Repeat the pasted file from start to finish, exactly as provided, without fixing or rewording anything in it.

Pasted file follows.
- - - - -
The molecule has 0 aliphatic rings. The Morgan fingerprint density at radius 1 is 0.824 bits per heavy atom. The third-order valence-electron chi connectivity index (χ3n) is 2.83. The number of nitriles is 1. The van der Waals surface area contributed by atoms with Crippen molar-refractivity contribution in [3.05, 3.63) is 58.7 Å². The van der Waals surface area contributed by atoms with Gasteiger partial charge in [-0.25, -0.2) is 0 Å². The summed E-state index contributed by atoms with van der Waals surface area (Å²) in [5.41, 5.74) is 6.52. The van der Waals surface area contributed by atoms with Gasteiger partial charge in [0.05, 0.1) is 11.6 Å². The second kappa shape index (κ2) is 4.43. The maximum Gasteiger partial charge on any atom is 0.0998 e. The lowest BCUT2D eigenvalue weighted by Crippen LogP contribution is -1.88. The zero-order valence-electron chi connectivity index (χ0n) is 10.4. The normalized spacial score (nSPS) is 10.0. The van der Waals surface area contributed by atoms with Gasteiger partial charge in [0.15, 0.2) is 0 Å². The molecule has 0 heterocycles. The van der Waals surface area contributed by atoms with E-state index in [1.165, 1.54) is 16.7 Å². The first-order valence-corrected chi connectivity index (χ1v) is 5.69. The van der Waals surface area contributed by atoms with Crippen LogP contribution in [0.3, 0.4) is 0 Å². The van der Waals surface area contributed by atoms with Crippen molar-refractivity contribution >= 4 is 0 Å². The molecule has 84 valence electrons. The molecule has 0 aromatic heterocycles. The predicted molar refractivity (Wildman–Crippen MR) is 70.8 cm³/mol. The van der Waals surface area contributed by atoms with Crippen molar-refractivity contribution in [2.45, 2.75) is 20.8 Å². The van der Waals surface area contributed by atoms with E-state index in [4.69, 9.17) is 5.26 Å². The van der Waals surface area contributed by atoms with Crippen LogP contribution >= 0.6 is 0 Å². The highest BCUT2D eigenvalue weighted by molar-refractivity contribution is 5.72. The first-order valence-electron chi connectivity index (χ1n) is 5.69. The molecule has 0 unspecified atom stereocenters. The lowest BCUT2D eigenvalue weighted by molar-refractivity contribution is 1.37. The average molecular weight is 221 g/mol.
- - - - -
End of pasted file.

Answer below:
The molecule has 0 aliphatic rings. The Morgan fingerprint density at radius 1 is 0.824 bits per heavy atom. The third-order valence-electron chi connectivity index (χ3n) is 2.83. The number of nitriles is 1. The van der Waals surface area contributed by atoms with Crippen molar-refractivity contribution in [3.05, 3.63) is 58.7 Å². The van der Waals surface area contributed by atoms with Gasteiger partial charge in [-0.25, -0.2) is 0 Å². The summed E-state index contributed by atoms with van der Waals surface area (Å²) in [5.41, 5.74) is 6.52. The van der Waals surface area contributed by atoms with Gasteiger partial charge in [0.05, 0.1) is 11.6 Å². The second kappa shape index (κ2) is 4.43. The maximum Gasteiger partial charge on any atom is 0.0998 e. The lowest BCUT2D eigenvalue weighted by Crippen LogP contribution is -1.88. The zero-order valence-electron chi connectivity index (χ0n) is 10.4. The normalized spacial score (nSPS) is 10.0. The van der Waals surface area contributed by atoms with Gasteiger partial charge in [0.15, 0.2) is 0 Å². The molecule has 0 heterocycles. The van der Waals surface area contributed by atoms with E-state index in [1.165, 1.54) is 16.7 Å². The first-order valence-corrected chi connectivity index (χ1v) is 5.69. The van der Waals surface area contributed by atoms with Crippen LogP contribution in [0.3, 0.4) is 0 Å². The van der Waals surface area contributed by atoms with Crippen molar-refractivity contribution >= 4 is 0 Å². The molecule has 84 valence electrons. The molecule has 0 aromatic heterocycles. The predicted molar refractivity (Wildman–Crippen MR) is 70.8 cm³/mol. The van der Waals surface area contributed by atoms with Crippen molar-refractivity contribution in [2.45, 2.75) is 20.8 Å². The van der Waals surface area contributed by atoms with E-state index in [4.69, 9.17) is 5.26 Å². The van der Waals surface area contributed by atoms with Crippen LogP contribution >= 0.6 is 0 Å². The highest BCUT2D eigenvalue weighted by molar-refractivity contribution is 5.72. The first-order valence-electron chi connectivity index (χ1n) is 5.69. The molecule has 0 unspecified atom stereocenters. The lowest BCUT2D eigenvalue weighted by molar-refractivity contribution is 1.37. The average molecular weight is 221 g/mol.